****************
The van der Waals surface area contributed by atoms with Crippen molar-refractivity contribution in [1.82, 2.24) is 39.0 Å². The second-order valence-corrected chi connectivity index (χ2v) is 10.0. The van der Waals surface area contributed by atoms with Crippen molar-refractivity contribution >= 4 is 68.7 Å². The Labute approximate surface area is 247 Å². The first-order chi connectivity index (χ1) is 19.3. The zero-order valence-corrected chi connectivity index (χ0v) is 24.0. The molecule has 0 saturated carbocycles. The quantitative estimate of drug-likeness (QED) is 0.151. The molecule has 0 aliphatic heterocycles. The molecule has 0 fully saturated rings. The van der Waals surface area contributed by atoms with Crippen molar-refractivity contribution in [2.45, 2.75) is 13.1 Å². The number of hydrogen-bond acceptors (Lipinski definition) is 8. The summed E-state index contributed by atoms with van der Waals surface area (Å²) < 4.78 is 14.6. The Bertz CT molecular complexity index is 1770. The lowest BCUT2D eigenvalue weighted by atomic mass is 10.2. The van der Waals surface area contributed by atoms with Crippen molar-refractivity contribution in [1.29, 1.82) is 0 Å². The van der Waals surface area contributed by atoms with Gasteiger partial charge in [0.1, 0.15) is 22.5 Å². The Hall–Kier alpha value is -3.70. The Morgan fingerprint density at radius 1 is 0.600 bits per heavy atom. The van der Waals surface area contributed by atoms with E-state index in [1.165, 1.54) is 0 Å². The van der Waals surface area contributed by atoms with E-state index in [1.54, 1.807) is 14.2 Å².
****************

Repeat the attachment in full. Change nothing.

The van der Waals surface area contributed by atoms with Crippen molar-refractivity contribution in [1.82, 2.24) is 39.0 Å². The second-order valence-corrected chi connectivity index (χ2v) is 10.0. The van der Waals surface area contributed by atoms with Crippen molar-refractivity contribution >= 4 is 68.7 Å². The Labute approximate surface area is 247 Å². The first-order chi connectivity index (χ1) is 19.3. The zero-order valence-corrected chi connectivity index (χ0v) is 24.0. The molecule has 0 saturated carbocycles. The quantitative estimate of drug-likeness (QED) is 0.151. The molecule has 0 aliphatic heterocycles. The molecule has 0 fully saturated rings. The van der Waals surface area contributed by atoms with Crippen molar-refractivity contribution in [2.45, 2.75) is 13.1 Å². The number of hydrogen-bond acceptors (Lipinski definition) is 8. The summed E-state index contributed by atoms with van der Waals surface area (Å²) < 4.78 is 14.6. The Bertz CT molecular complexity index is 1770. The lowest BCUT2D eigenvalue weighted by atomic mass is 10.2. The van der Waals surface area contributed by atoms with Crippen molar-refractivity contribution in [1.29, 1.82) is 0 Å². The van der Waals surface area contributed by atoms with Gasteiger partial charge in [0.1, 0.15) is 22.5 Å². The Hall–Kier alpha value is -3.70. The Morgan fingerprint density at radius 1 is 0.600 bits per heavy atom. The van der Waals surface area contributed by atoms with E-state index in [1.165, 1.54) is 0 Å². The van der Waals surface area contributed by atoms with E-state index in [1.54, 1.807) is 14.2 Å².